It takes a special kind of person to do this well. That person needs to have a firm grasp of finance and an excellent understanding of financial markets.

Kris fits that bill. When it comes to finance, she's done it all.

In addition to her eminent qualifications, she is a woman of integrity. She would do an excellent job of caring for and growing Yamhill County funds.

You can’t go wrong with a vote for Kris Bledsoe.

Steven Rupp

McMinnville

 

Self-determination

As a Libertarian who watches closely and actively engages in community life, I was happy to see Commissioner Rick Olson’s editorial opinion that the county consider moving toward home rule.

Decentralizing is nearly always a positive. Central authorities do not have the capacity or right to effectively implement and efficiently administer policies over large areas. Conversations about taking power back from central authorities ought to happen in conjunction with reflections on the composition of our units of local government. We must ask ourselves and our communities what liberty and autonomy mean, not as buzzwords, but as ways of living that we experience or are denied the chance to experience.

Even if the state and federal government were to disappear tomorrow, we would be left with county and municipal leaders who represent various brands of authoritarianism and exclusion. The local “progressives” embrace misguided taxation along with regressive zoning, and the local “conservatives” display cronyism and deference to corporate business interests.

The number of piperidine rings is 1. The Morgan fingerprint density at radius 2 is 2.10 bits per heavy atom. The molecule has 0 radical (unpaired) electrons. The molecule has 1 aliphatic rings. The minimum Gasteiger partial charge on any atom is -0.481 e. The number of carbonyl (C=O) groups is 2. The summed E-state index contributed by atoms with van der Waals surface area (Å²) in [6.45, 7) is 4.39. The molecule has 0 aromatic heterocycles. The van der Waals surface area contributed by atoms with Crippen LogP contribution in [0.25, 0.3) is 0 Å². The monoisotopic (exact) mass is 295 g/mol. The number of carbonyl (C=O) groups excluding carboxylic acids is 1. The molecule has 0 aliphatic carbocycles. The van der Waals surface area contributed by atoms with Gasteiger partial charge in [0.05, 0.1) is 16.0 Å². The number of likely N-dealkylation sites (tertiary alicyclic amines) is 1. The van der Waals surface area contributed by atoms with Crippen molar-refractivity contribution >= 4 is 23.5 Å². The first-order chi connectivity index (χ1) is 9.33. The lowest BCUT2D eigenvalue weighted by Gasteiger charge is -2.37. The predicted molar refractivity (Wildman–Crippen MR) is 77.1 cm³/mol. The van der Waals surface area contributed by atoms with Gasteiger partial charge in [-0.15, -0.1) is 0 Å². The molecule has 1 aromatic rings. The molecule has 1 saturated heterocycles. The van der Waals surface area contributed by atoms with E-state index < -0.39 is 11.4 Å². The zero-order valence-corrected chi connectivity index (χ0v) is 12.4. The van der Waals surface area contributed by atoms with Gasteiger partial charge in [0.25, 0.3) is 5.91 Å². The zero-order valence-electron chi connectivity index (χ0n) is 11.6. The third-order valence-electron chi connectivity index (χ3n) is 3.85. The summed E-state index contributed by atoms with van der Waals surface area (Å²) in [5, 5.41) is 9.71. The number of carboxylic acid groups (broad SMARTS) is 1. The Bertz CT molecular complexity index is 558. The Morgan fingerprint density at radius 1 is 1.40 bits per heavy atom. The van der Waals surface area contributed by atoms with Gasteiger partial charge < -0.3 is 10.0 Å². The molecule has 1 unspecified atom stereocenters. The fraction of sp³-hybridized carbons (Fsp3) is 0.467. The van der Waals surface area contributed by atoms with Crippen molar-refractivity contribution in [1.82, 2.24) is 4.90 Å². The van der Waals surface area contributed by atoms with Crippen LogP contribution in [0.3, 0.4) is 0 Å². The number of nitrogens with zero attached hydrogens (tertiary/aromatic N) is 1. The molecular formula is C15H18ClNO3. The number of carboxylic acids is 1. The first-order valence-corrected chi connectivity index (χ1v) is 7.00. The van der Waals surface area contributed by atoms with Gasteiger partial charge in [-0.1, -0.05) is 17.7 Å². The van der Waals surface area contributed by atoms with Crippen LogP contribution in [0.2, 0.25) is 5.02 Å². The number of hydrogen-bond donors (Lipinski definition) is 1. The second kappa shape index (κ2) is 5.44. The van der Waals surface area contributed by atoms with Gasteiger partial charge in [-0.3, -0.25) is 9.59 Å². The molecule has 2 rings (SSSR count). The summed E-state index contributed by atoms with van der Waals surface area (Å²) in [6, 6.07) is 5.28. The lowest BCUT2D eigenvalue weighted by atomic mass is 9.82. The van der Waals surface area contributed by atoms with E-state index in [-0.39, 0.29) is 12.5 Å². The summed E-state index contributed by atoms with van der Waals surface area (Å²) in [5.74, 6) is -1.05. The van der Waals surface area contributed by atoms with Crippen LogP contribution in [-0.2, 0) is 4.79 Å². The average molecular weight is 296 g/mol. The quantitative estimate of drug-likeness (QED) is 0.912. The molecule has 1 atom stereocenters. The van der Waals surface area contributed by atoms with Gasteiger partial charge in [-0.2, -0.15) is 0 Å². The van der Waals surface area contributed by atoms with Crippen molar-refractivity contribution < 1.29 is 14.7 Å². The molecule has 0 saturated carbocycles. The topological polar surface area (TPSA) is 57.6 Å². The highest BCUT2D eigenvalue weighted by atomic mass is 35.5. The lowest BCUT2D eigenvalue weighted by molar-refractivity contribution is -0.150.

Together they embrace “development” that limits the capability of normal folks to innovate, create and trade, free from restraint. They agree on the maintenance of the police state and de facto exclusion of poor, homeless, immigrant and minority populations from our community projects.

I fear that without community-driven decentralization, any change would serve only to expand the powers of a small group of people who already have way too much ability to determine how we live. I hope we seriously consider, even embrace, Olson’s proposal. Let us do so while also embracing true autonomy and liberty, and challenging local special interests.

I’m excited to see people like city council candidate Tynan Pierce embracing some of these concepts. I hope more community members speak up for the causes of freedom and self-determination.

Caleb Polivka

McMinnville

 

Time for a change

I voted for Ron Noble in the last election, in large part owing to an inaccurate smear campaign by his challenger.

I also voted for Noble because I trusted his claims that he would be a bipartisan legislator who would represent the interests of House District 24. Instead, he demonstrated his party allegiance over serving his constituents, when he chose to leave the state along with his Republican colleagues.

In a recent virtual debate, he indicated the walkout was the only tool available to address a “flawed” climate change bill.

In 2020, it isn’t enough to acknowledge the reality of climate change, then provide excuses for not showing up to work when it is addressed. We need leaders who actually lead on critical issues like climate change. We need leaders who address the shortcomings and challenges of a mostly two-party system head on, with integrity and maturity.

Lynnette Shaw is that leader. She has a wealth of experience that would serve her well in Salem – as a community organizer, owner of multiple businesses, leader in the LGBTQIA community. She is someone who will work tirelessly on behalf of all constituents.